Previous Event: 14th November 2013Newspapers B&W By JonS Licensed Creative Commons
Malcolm Brown the ethics of journalism
Family is my life
MALCOLM BROWN 14 NOVEMBER 2013
Malcolm Brown retired August 2012 after 40 year career with the Sydney Morning Herald where he was a Senior Writer and Editor.
Malcolm is the author of 7 books:
- You’re leaving tomorrow: conscripts and correspondents caught up in the Vietnam War (Nth Syd, Random House 2007) ISBN 978-1-74166-581-9
- Cold Blooded Murder: true crimes that rocked Australia (Syd, Lothian 2006) ISBN 0-7344-0961-3
- Australia’s Worst Disasters (Sth Melb, Lothian 2002) ISBN 0-7344-0338-0
- Bombs, Guns and Knives: violent crime in Australia (Syd, New Holland 2000) ISBN 1-86436-668-0
- Australian Crime: chilling tales of our time (Syd, Lansdowne 1993, 1995, 2001, 2004) ISBN 1-86302-312-7
- Rorting: the great Australian crime (Syd, Lansdowne 1999) ISBN 1-86302-605-3
- Justice and Nightmares: successes and failures of forensic science in Australia and New Zealand (Syd, University of New South Wales Press 1992) ISBN 0-86840-061-0
Malcolm spoke to the group about his many and varied experiences as a journalist and gave an insight into the world of newspapers.
Malcolm was motivated to try his hand at journalism when he recognised the interplay between three elements that together form a piece of work of creativity: Intellect, Emotion, and Picture. It was the creative element that drew him to the career rather than having any particular barrow to push.
He commenced work in his home town of Dubbo and it was not long before his involvement in researching and writing articles lead him to ‘live and breathe’ his work.
Malcom joined the SMH in 1972 and he recounts that starting work there was like stepping into a picture book where again, the three elements of intellect, emotion and picture were formed and reformed again in stories that ranged from:
Busking with a guitar for three days
Meeting the Governor of New South Wales
Reporting on the Janelle Patten murder trial on Norfolk Island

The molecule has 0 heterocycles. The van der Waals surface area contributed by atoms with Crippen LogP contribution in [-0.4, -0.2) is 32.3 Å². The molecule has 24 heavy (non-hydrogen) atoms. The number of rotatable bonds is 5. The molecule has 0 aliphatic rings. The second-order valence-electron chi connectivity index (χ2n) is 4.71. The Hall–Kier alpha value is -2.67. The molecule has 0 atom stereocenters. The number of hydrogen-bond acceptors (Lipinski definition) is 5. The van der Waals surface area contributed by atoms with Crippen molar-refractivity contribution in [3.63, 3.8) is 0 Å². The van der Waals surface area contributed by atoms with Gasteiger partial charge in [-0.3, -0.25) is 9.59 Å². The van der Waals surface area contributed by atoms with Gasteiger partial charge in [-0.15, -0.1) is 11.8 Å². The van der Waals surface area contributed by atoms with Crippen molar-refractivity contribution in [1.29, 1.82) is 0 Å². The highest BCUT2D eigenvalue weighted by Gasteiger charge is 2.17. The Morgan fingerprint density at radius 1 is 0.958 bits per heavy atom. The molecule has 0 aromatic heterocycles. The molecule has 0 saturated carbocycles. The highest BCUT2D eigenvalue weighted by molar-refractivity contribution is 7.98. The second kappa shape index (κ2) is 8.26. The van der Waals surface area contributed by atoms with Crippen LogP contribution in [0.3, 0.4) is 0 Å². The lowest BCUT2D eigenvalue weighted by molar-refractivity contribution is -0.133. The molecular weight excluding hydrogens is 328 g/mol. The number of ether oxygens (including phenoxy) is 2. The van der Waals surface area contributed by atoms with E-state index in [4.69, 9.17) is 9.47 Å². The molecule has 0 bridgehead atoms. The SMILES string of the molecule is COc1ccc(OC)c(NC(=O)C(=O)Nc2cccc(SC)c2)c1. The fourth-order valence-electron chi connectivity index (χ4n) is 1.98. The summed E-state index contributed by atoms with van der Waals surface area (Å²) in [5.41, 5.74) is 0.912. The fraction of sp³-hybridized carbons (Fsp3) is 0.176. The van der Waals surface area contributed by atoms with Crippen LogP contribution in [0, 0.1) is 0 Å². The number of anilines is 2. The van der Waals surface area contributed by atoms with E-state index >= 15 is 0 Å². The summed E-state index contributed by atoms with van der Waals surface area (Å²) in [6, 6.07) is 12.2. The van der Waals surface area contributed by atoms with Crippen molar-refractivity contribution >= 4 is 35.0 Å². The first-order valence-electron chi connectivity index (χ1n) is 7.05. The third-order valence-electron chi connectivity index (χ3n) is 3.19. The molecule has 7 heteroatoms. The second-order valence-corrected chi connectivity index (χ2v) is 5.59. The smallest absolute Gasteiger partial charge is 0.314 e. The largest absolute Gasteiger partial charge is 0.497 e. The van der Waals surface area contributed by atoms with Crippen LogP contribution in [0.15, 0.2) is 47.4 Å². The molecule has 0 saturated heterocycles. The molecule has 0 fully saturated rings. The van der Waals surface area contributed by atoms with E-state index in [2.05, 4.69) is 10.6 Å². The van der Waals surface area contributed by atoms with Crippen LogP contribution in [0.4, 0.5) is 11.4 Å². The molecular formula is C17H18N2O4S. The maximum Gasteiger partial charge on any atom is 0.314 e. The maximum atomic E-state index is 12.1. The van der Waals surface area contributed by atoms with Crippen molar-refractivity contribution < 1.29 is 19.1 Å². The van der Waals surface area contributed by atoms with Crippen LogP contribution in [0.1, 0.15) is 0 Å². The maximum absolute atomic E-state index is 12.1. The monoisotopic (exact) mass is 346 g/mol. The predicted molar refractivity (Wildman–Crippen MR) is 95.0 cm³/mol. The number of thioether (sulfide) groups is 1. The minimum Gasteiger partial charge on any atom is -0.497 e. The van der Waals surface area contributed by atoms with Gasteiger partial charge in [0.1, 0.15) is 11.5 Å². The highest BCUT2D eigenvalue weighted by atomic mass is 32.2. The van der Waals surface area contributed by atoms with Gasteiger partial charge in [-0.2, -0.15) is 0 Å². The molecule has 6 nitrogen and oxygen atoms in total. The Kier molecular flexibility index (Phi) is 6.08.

Ascending in a hot air balloon in the bicentennial year 1988
Reporting in Bahrain during the Gulf War, wearing a gas mask when locals had no such protection
Lindy Chamberlain trials & interviewing Winmatti, an aboriginal elder at Uluru
Interviewing the ousted Prime Mimister of Fiji
Accompanying the Fred Hollows Restore Sight campaign in Vietnam
Meeting members of the Viet Cong
Participating in an Australian – German cultural interchange
Malcolm denies that journalists can ever reach a peak of objectivity as they, just like everyone, have their own filters through which they view the world. The journalist’s role, however, is to write what she/he sees, hears and not put his or her own interpretation on it. Further, as professional observers, journalists learn to present their knowledge professionally and to present each side of a story.
What happens to the story once it reaches the editor’s hands, of course, is another matter. Malcolm openly acknowledges that the newspaper / media proprietors’ wishes / politics play a role in an editor’s work which then flows down to how articles are treated. Malcolm’s balanced (in his opinion) articles were often severely edited and then did not display the even handed consideration that was intended; he found the bias of Fairfax frustrating.
Influence was not only brought to bear through his employer but also by other parties interested in his journalism. When reporting on the Building Industry Royal Commission, the unions tried to pressure Malcolm both directly and through his employer to present his reporting in a light favourable to the workers. Malcolm would not be part of it and stuck to his guns.
Regarding the current status of journalism, Malcolm believes that the quality of writing remains good and that members of the populace who want real facts and to hear both sides of any story, will continue to rely on professional journalism for their ‘news’.
Whilst the Electronic Revolution is here and must be accepted, news by twitter / social media will provide an alternative but will never be considered serious journalism.
Encouraging those interested in journalism to pursue their dream, Malcolm also pragmatically advises to complete an alternative qualification in order to have a back up plan!